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Cancer Epidemiol Biomarkers Prev. 2014 Mar;23(3):461-8. doi: 10.1158/1055-9965.EPI-13-0770. Epub 2013 Dec 19.

Circulating biomarkers of tryptophan and the kynurenine pathway and lung cancer risk.

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Authors' Affiliations: School of Public Health; Department of Surgery and Cancer, Faculty of Medicine, Imperial College London, London; Institute for Ageing and Health, Newcastle University, Newcastle; Cancer Epidemiology Unit, Nuffield Department of Clinical Medicine, University of Oxford, Oxford; Department of Public Health and Primary Care, University of Cambridge, Cambridge, United Kingdom; International Agency for Research on Cancer, Lyon; Inserm U1018, Centre for Research in Epidemiology and Population Health (CESP); University Paris Sud, UMRS 1018; IGR, Villejuif, France; Section of Pharmacology, Institute of Medicine; Department of Public Health and Primary Health Care, University of Bergen; Laboratory of Clinical Biochemistry, Haukeland University Hospital; Bevital AS; Division of Epidemiology, Norwegian Institute of Public Health, Bergen; Department of Community Medicine, Faculty of Health Sciences, University of Tromsø, Tromsø, Norway; WHO Collaborating Center for Food and Nutrition Policies, Department of Hygiene, Epidemiology and Medical Statistics, University of Athens Medical School; Bureau of Epidemiologic Research, Academy of Athens; Hellenic Health Foundation, Athens, Greece; Department of Epidemiology, Harvard School of Public Health, Boston, Massachusetts; Department of Epidemiology, Julius Center for Health Sciences and Primary Care, University Medical Center; Department of Gastroenterology and Hepatology, University Medical Centre, Utrecht; National Institute for Public Health and the Environment (RIVM), Bilthoven, the Netherlands; Department of Epidemiology, German Institute of Human Nutrition Potsdam-Rehbruecke, Nuthetal; Division of Cancer Epidemiology, German Cancer Research Center (DKFZ), Heidelberg, Germany; Cancer Registry and Histopathology Unit, "Civile M.P.Arezzo" Hospital, ASP Ragusa; Nutritional Epidemiology Unit, Fondazione IRCCS Istituto Nazionale dei Tumori, Milan; Molecular and Nutritional Epidemiology Unit, Cancer Research an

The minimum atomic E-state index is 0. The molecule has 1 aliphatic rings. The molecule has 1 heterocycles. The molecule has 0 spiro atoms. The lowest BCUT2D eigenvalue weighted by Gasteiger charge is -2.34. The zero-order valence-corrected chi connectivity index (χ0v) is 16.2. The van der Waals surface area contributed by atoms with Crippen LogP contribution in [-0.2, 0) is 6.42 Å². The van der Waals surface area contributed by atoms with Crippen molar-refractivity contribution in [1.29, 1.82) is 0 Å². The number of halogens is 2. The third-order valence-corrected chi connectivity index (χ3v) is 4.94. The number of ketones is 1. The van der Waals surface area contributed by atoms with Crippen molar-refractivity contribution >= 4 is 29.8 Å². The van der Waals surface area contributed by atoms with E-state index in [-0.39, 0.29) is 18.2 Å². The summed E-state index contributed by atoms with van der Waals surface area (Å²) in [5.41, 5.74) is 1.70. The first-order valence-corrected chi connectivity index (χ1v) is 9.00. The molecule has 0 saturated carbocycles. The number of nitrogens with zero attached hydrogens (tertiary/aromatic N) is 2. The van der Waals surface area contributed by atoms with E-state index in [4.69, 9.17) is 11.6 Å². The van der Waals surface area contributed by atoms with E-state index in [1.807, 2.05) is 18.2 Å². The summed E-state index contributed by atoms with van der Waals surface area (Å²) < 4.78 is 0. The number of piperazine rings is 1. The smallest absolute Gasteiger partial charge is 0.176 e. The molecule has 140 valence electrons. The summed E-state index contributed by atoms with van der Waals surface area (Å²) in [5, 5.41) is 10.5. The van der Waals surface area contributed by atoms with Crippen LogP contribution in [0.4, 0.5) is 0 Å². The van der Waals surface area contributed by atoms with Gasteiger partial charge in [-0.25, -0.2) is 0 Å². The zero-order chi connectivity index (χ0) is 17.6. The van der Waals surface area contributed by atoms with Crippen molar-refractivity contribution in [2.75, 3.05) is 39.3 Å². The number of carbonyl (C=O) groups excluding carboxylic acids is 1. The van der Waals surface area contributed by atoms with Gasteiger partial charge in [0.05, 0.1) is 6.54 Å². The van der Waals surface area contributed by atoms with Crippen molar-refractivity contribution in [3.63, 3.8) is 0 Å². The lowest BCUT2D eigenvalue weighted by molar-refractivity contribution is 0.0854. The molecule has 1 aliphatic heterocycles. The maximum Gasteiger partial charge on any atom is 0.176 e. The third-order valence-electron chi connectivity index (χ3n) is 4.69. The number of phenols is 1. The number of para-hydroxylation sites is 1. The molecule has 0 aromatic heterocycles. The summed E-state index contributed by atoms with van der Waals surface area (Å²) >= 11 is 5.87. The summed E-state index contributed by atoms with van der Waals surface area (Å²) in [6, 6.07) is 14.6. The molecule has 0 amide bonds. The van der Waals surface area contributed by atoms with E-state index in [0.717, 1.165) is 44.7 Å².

Imbalances in tryptophan metabolism have been linked to cancer-related immune escape and implicated in several cancers, including lung cancer.


We conducted a nested case-control study within the European Prospective Investigation into Cancer and Nutrition (EPIC) that included 893 incident lung cancer cases and 1,748 matched controls. Circulating levels of tryptophan and six of its metabolites were measured and evaluated in relation to lung cancer risk.


Tryptophan (Ptrend = 2 × 10(-5)) and the kynurenine/tryptophan ratio (KTR; Ptrend = 4 × 10(-5)) were associated with lung cancer risk overall after adjusting for established risk factors. The ORs comparing the fifth and first quintiles (OR5th vs. 1st) were 0.52 [95% confidence interval (CI), 0.37-0.74] for tryptophan and 1.74 (95% CI, 1.24-2.45) for KTR. After adjusting for plasma methionine (available from previous work, which was strongly correlated with tryptophan), the associations of tryptophan (adjusted Ptrend = 0.13) and KTR (Ptrend = 0.009) were substantially attenuated. KTR was positively associated with squamous cell carcinoma, the OR5th vs. 1st being 2.83 (95% CI, 1.62-4.94, Ptrend = 3 × 10(-5)) that was only marginally affected by adjusting for methionine.


This study indicates that biomarkers of tryptophan metabolism are associated with subsequent lung cancer risk. Although this result would seem consistent with the immune system having a role in lung cancer development, the overall associations were dependent on methionine, and further studies are warranted to further elucidate the importance of these metabolites in lung cancer etiology.


This is the first prospective study investigating the tryptophan pathway in relation to lung cancer risk.

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